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Transportation

New Facial Recognition Software May Detect Looming Road Rage 133

cartechboy writes "Well, since we have license plate readers tracking drivers, and GPS breaking down we're you're headed — its probably time for someone to know what mood you're in when you're driving. (Quick hint: often not a good one). Researchers at Switzerland's École Polytechnique Fédérale de Lausanne have prototyped a dashboard camera that tracks facial movements and expressions to read a person's emotions while behind the wheel. The team has partnered with PSA Peugeot Citroën to create a version for actual cars to determine when drivers are angry — and have high potential for road rage. One challenge for the technology has been the wide range of expressions drivers have when they're pissed. Some people smile, for example. (Maybe as they raise their middle finger.) The engineers are working on future revs to be able to tell when drivers are fatigued or even just distracted." The detection part sounds interesting; coupled with remote kill-switches that some government agencies want, and ever deeper fly-by-wire technologies, it's sounds downright dystopian, though.
Music

App Detects Neo-Nazis Using Their Music 392

Daniel_Stuckey writes "German newspaper Der Spiegel reported that the country's interior ministers will meet this week to discuss use of an app developed by local police in Saxony that has attracted the unofficial name of 'Nazi Shazam.' Just like Shazam works out what song you're hearing from just a few bars, the system picks up audio fingerprints of neo-Nazi rock so police can intervene when it's being played. The whole situation sounds pretty insane to an outsider, but apparently far-right music is a big problem in Germany, where it's considered a 'gateway drug' into the neo-Nazi scene. The Guardian reported that in 2004, far-right groups even tried to recruit young members by handing out CD compilations in schools. That sort of action is illegal in Germany, where neo-Nazi groups are outlawed and the Federal Review Board for Media Harmful to Minors is tasked with examining and indexing media — including films, games, music, and websites — that may be harmful to young people."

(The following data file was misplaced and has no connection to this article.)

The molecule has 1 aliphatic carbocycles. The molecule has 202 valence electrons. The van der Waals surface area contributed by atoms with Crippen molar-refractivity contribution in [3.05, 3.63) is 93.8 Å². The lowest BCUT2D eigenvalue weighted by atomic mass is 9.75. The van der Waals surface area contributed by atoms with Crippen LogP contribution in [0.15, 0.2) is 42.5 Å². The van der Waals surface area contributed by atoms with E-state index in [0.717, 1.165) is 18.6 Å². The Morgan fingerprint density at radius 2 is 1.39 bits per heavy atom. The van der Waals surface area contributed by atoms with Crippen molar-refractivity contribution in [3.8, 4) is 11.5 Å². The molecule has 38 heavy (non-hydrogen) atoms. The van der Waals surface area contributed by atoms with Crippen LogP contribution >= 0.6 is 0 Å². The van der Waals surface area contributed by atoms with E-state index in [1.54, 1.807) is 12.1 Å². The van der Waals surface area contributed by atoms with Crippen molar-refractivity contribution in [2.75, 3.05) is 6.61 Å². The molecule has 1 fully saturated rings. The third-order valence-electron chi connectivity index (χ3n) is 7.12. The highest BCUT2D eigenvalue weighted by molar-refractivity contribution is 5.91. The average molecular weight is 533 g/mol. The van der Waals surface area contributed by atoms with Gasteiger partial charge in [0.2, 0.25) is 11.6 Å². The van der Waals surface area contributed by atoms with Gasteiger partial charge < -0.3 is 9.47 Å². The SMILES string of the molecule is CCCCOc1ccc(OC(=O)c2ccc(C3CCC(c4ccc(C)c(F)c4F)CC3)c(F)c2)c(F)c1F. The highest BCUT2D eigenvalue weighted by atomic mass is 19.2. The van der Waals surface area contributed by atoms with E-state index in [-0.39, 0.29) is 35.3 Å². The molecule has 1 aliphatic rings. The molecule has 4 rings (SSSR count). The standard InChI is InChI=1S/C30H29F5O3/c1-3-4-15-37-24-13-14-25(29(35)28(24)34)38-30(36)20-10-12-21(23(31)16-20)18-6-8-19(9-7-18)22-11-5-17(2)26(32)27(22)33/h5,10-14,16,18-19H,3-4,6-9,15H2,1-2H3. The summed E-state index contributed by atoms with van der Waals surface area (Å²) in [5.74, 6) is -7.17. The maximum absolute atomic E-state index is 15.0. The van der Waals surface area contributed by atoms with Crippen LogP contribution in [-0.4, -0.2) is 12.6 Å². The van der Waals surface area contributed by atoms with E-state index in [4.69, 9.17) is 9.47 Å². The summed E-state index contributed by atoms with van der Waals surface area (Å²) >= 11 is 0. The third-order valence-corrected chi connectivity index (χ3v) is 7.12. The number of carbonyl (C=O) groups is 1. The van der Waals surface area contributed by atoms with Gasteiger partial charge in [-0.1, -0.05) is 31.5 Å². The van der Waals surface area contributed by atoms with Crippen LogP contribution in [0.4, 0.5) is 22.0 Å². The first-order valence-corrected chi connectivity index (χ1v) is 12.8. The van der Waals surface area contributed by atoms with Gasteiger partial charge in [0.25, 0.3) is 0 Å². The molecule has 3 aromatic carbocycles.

The Courts

Call Yourself a Hacker, Lose Your 4th Amendment Rights 488

An anonymous reader writes "As described on the DigitalBond blog, a security researcher was subjected to a court ordered search in which a lack of pre-notification was premised on his self description as a 'hacker.' From the court order, 'The tipping point for the Court comes from evidence that the defendants – in their own words – are hackers. By labeling themselves this way, they have essentially announced that they have the necessary computer skills and intent to simultaneously release the code publicly and conceal their role in that act.'"
Twitter

Analyzing Tweets To Identify Psychopaths 266

nonprofiteer writes "Researchers presenting at Defcon next week have developed a psychopathy prediction model for Twitter. It analyzes linguistic tells to rate users' levels of narcissism, machiavellianism and other similarities to Patrick Bateman. 'The FBI could use this to flag potential wrongdoers, but I think it's much more compelling for psychologists to use to understand large communities of people,' says Chris Sumner of the Online Privacy Foundation. Some of the Twitter clues: Curse words. Angry responses to other people, including swearing and use of the word "hate." Using the word "we." Using periods. Using filler words such as 'blah' and 'I mean' and 'um.' So, um, yeah."
Facebook

Facebook Scans Chats and Posts For Criminal Activity 483

An anonymous reader writes "Facebook has added sleuthing to its array of data-mining capabilities, scanning your posts and chats for criminal activity. If the social-networking giant detects suspicious behavior, it flags the content and determines if further steps, such as informing the police, are required. Reuters provides an example of how the software was used in March: 'A man in his early 30s was chatting about sex with a 13-year-old South Florida girl and planned to meet her after middle-school classes the next day. Facebook's extensive but little-discussed technology for scanning postings and chats for criminal activity automatically flagged the conversation for employees, who read it and quickly called police. Officers took control of the teenager's computer and arrested the man the next day.'"

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